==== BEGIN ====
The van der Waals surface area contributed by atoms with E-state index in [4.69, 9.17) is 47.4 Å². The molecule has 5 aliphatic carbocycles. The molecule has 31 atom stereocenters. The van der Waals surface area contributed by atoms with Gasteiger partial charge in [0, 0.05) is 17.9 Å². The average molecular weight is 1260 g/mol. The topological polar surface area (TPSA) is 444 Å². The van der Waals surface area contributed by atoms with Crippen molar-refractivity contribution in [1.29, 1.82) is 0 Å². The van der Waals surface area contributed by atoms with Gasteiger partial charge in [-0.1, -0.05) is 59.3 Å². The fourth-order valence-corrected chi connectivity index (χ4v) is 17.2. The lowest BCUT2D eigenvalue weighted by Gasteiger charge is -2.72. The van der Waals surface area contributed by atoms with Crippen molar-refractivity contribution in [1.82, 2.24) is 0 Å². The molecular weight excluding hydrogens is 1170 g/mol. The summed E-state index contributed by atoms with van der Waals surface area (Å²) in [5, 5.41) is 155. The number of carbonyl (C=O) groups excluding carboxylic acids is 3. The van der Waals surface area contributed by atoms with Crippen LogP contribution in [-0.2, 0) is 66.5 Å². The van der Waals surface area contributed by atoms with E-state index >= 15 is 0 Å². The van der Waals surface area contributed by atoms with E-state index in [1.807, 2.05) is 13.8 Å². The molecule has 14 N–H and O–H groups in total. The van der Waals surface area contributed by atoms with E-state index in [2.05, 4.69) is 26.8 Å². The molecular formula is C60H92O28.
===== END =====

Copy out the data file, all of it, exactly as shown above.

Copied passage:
The van der Waals surface area contributed by atoms with E-state index in [4.69, 9.17) is 47.4 Å². The molecule has 5 aliphatic carbocycles. The molecule has 31 atom stereocenters. The van der Waals surface area contributed by atoms with Gasteiger partial charge in [0, 0.05) is 17.9 Å². The average molecular weight is 1260 g/mol. The topological polar surface area (TPSA) is 444 Å². The van der Waals surface area contributed by atoms with Crippen molar-refractivity contribution in [1.29, 1.82) is 0 Å². The van der Waals surface area contributed by atoms with Gasteiger partial charge in [-0.1, -0.05) is 59.3 Å². The fourth-order valence-corrected chi connectivity index (χ4v) is 17.2. The lowest BCUT2D eigenvalue weighted by Gasteiger charge is -2.72. The van der Waals surface area contributed by atoms with Crippen molar-refractivity contribution in [1.82, 2.24) is 0 Å². The molecular weight excluding hydrogens is 1170 g/mol. The summed E-state index contributed by atoms with van der Waals surface area (Å²) in [5, 5.41) is 155. The number of carbonyl (C=O) groups excluding carboxylic acids is 3. The van der Waals surface area contributed by atoms with Crippen LogP contribution in [-0.2, 0) is 66.5 Å². The van der Waals surface area contributed by atoms with E-state index >= 15 is 0 Å². The van der Waals surface area contributed by atoms with E-state index in [1.807, 2.05) is 13.8 Å². The molecule has 14 N–H and O–H groups in total. The van der Waals surface area contributed by atoms with E-state index in [2.05, 4.69) is 26.8 Å². The molecular formula is C60H92O28.